Tuesday, January 03, 2006

Back on track (and waiting for a train to hit me)

This morning I managed to shake the tinsel out of my hair and wipe the turkey and chocolate off my face, and settle back into my 5am writing regime. (The tinsel/turkey thing was metaphorical, I hope you know.) Only squeezed out a few hundred words, but I was able to pick up the ball dropped the first part of December and slowly, shakily start to run with it again. Tomorrow's writing will be better.

Hit the bookstore Saturday with your book suggestions in hand and came home with three books. Alas, current budget concerns had to be considered, so I had to avoid the lovely hardback books. (Tamar, I'll be back for Corrigan's book when I have more change in my pocket.) I'm starting with Iain Banks' The Wasp Factory, Carl Hiaasen's Basket Case, and Pablo Tusset's The Best Thing that Can Happen to a Croissant. Winston, Keillor's The Book of Guys proved hard to find - guess I'll have to go to Amazon for that - and Pete, no Robert Harris available, so that might be another Amazon purchase.

The new books will have to wait, however, because I've gotten too deep into Ursula Under, pressed upon me a couple of weeks ago by my good friend Lynne. Anybody else read this one?

It's been all movies, all weekend for me. After Capote, another round of Harry Potter, Good Night and Good Luck, and The Producers, I might need a break from film-festing for a while (though a friend wants to see Narnia tonight, so who knows?).

Last week a discussion ensued on Loose Poodle about theatre vs. home for watching films. Though I see hundreds of films on television (mainly via Turner Classic Movies), I like going to a theatre; I like the shared experience of seeing a film with a crowd of strangers and maybe one or two friends. The downside is, of course, the expense, the commercials, and annoying cell phones. However, for my recent spate of movies, I attended only the cheaper matinees and all of the audiences were well-mannered - so I doubly enjoyed the experience.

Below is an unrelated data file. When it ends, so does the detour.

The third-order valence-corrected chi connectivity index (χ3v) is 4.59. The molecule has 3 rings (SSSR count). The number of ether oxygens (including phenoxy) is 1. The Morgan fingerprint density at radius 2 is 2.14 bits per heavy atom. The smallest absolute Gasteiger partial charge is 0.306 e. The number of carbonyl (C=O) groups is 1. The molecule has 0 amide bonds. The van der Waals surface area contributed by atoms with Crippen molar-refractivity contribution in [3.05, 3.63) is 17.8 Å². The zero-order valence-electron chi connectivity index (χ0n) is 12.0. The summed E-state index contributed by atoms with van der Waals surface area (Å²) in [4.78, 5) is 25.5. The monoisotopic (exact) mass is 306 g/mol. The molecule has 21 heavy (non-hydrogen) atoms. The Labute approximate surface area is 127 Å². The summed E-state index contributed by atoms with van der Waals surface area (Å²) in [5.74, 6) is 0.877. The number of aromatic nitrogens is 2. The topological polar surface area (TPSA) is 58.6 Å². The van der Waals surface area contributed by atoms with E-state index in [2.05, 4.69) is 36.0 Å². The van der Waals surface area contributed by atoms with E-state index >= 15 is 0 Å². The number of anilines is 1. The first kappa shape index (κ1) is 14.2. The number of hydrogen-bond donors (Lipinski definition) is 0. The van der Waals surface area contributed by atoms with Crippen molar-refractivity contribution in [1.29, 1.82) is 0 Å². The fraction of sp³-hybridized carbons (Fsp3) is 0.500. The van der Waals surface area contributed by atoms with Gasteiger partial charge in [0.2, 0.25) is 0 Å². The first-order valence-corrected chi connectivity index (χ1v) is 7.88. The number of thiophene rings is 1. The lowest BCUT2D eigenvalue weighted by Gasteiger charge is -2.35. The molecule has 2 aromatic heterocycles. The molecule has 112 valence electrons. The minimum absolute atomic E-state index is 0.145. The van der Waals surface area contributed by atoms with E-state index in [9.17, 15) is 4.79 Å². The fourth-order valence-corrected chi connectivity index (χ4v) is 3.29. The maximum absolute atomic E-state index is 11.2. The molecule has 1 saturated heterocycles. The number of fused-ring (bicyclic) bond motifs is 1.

What do you think? Do you like seeing a movie in community or would you rather see it in the privacy of your own home?

5 comments:

PT said...

Basket Case was OK, but not our favourite Hiassen book so far. That accolade goes to either Lucky You or Native Tongue.

If you're going to get a Robert Harris from Amazon, I'd suggest Fatherland or Enigma, if I haven't already! :-)

Movie audiences are obviously better behaved here than they are over there. I must say, I enjoy seeing most films at the cinema, but I never get time to go, so I usually seem them at home out of necessity.

But, on a trip to Pasadena, CA, some time ago, to see friends, I spent many evenings at the movies, simply 'cos of some of the funky (in every sense) old movie theatres in that part of the world. It's nearly all multiplexes here now... Boo!

Winston said...

I have a bit of a hearing problem, so I prefer movies at home. Channel the audio through the big amp and out to the big Infinity surround speakers and punch it up to where I can hear everything. Of course, Roomie goes screaming out of the house and the neighbors emerge from their caves to see what the ruckus is all about. Plus I can pause for potty breaks when I darn well please, and my popcorn is fresher too...

MaryB said...

Oh, thanks PT - now you tell me I shoulda opted for another Hiassen. Hey, I was confronted with a whole row of 'em and after flipping through 2 or 3, Basket Case was the first that hit me. Well, we'll see how it goes. And yes, I'm going after Fatherland for the Harris book. We're mostly multiplexes, too, by the way. I second your "Boo!" and raise you a "Hiss!"

Winston, are you saying that you can't hear movies in a theatre? Lord, one of my big complaints is that they crank 'em up 'way too loud. Honestly, I carry earplugs with me, and boy, did they come in handy during all three of the Rings movies! Yikes! Maybe theatres are quieter up Music City way - come down here and the local AMC'll blow out your eardrums.

Chris said...

I much prefer seeing films in a cinema. BUT....why,oh why, oh why do I nearly alway get to sit in front of people who don't pay attention and so have to constantly check with their companion what is happening OR like to take bets on what is going to happen next and discuss the options in a very loud whisper!

Having said that, a couple of times lately I've been to see films in the afternoon (Curse of the Were-Rabbit, Mrs Hendersen Presents (both highly recommended)) and I must say that it wasn't quite the same with only about 3 other people in the theatre. Like you, Maryb, I find the volume way too loud at first (you seem to eventually acclimatise to it) and am always surprised by it when the film starts.

MaryB said...

Yeah, chm, why am I always sitting in back of people with Movie-ADD? They paid enough for the seat, you'd think the dummies would try to follow the plot. I mean if it was a 1960s French or Swedish number - yeah, I can see asking what the hell's happening. But there really no reason to do it in Wallace and Gromit (one of my favorites of the year, BTW).